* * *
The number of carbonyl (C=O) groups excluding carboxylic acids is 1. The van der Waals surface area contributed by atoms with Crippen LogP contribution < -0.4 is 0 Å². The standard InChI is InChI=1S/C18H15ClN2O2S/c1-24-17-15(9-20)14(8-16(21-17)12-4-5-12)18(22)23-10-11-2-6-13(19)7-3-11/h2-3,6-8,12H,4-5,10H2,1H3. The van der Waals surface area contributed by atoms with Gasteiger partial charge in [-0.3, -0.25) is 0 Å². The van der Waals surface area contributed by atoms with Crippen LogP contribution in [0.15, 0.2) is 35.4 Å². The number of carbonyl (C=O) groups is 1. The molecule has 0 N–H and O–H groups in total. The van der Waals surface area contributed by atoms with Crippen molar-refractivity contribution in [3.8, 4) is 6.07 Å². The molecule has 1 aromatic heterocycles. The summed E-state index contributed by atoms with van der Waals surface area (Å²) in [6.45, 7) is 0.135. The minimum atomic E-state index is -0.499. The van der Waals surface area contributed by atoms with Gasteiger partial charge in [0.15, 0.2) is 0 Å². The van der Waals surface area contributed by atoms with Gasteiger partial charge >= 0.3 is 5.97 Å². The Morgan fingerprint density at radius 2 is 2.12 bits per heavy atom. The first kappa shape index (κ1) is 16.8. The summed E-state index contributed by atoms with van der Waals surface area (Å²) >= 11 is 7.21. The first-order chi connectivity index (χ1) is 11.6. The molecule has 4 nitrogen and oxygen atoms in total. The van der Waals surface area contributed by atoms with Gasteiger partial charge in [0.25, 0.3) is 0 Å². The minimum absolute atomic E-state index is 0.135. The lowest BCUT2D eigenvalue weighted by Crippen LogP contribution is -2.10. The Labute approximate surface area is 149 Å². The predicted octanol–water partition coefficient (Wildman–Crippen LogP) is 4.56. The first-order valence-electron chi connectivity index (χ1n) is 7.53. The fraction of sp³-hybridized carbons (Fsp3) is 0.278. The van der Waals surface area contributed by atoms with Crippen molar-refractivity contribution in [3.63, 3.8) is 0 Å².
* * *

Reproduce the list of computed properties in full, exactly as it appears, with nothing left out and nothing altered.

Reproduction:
The number of carbonyl (C=O) groups excluding carboxylic acids is 1. The van der Waals surface area contributed by atoms with Crippen LogP contribution < -0.4 is 0 Å². The standard InChI is InChI=1S/C18H15ClN2O2S/c1-24-17-15(9-20)14(8-16(21-17)12-4-5-12)18(22)23-10-11-2-6-13(19)7-3-11/h2-3,6-8,12H,4-5,10H2,1H3. The van der Waals surface area contributed by atoms with Gasteiger partial charge in [-0.3, -0.25) is 0 Å². The van der Waals surface area contributed by atoms with Crippen LogP contribution in [0.15, 0.2) is 35.4 Å². The number of carbonyl (C=O) groups is 1. The molecule has 0 N–H and O–H groups in total. The van der Waals surface area contributed by atoms with Crippen molar-refractivity contribution in [3.8, 4) is 6.07 Å². The molecule has 1 aromatic heterocycles. The summed E-state index contributed by atoms with van der Waals surface area (Å²) in [6.45, 7) is 0.135. The minimum atomic E-state index is -0.499. The van der Waals surface area contributed by atoms with Gasteiger partial charge in [0.15, 0.2) is 0 Å². The van der Waals surface area contributed by atoms with Gasteiger partial charge >= 0.3 is 5.97 Å². The Morgan fingerprint density at radius 2 is 2.12 bits per heavy atom. The first kappa shape index (κ1) is 16.8. The summed E-state index contributed by atoms with van der Waals surface area (Å²) >= 11 is 7.21. The first-order chi connectivity index (χ1) is 11.6. The molecule has 4 nitrogen and oxygen atoms in total. The van der Waals surface area contributed by atoms with Gasteiger partial charge in [0.25, 0.3) is 0 Å². The minimum absolute atomic E-state index is 0.135. The lowest BCUT2D eigenvalue weighted by Crippen LogP contribution is -2.10. The Labute approximate surface area is 149 Å². The predicted octanol–water partition coefficient (Wildman–Crippen LogP) is 4.56. The first-order valence-electron chi connectivity index (χ1n) is 7.53. The fraction of sp³-hybridized carbons (Fsp3) is 0.278. The van der Waals surface area contributed by atoms with Crippen molar-refractivity contribution in [3.63, 3.8) is 0 Å².